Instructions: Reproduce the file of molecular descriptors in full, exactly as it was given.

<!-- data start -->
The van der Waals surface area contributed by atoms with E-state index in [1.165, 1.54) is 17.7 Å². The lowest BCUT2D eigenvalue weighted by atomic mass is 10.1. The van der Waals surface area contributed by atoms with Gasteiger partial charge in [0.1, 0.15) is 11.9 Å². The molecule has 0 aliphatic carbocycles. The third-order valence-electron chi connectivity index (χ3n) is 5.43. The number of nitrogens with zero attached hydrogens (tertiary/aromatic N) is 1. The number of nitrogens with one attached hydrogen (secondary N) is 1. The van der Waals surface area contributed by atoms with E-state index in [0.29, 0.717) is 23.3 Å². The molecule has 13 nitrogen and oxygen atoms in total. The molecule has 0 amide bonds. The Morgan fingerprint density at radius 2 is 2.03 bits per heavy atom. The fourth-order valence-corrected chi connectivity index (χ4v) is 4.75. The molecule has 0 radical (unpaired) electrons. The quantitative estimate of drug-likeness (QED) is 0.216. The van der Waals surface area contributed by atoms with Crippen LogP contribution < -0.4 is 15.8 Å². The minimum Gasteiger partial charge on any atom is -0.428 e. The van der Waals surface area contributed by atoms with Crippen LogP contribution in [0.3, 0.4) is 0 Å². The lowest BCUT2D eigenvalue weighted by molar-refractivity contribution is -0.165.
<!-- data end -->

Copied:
The van der Waals surface area contributed by atoms with E-state index in [1.165, 1.54) is 17.7 Å². The lowest BCUT2D eigenvalue weighted by atomic mass is 10.1. The van der Waals surface area contributed by atoms with Gasteiger partial charge in [0.1, 0.15) is 11.9 Å². The molecule has 0 aliphatic carbocycles. The third-order valence-electron chi connectivity index (χ3n) is 5.43. The number of nitrogens with zero attached hydrogens (tertiary/aromatic N) is 1. The number of nitrogens with one attached hydrogen (secondary N) is 1. The van der Waals surface area contributed by atoms with E-state index in [0.29, 0.717) is 23.3 Å². The molecule has 13 nitrogen and oxygen atoms in total. The molecule has 0 amide bonds. The Morgan fingerprint density at radius 2 is 2.03 bits per heavy atom. The fourth-order valence-corrected chi connectivity index (χ4v) is 4.75. The molecule has 0 radical (unpaired) electrons. The quantitative estimate of drug-likeness (QED) is 0.216. The van der Waals surface area contributed by atoms with Crippen LogP contribution < -0.4 is 15.8 Å². The minimum Gasteiger partial charge on any atom is -0.428 e. The van der Waals surface area contributed by atoms with Crippen LogP contribution in [0.3, 0.4) is 0 Å². The lowest BCUT2D eigenvalue weighted by molar-refractivity contribution is -0.165.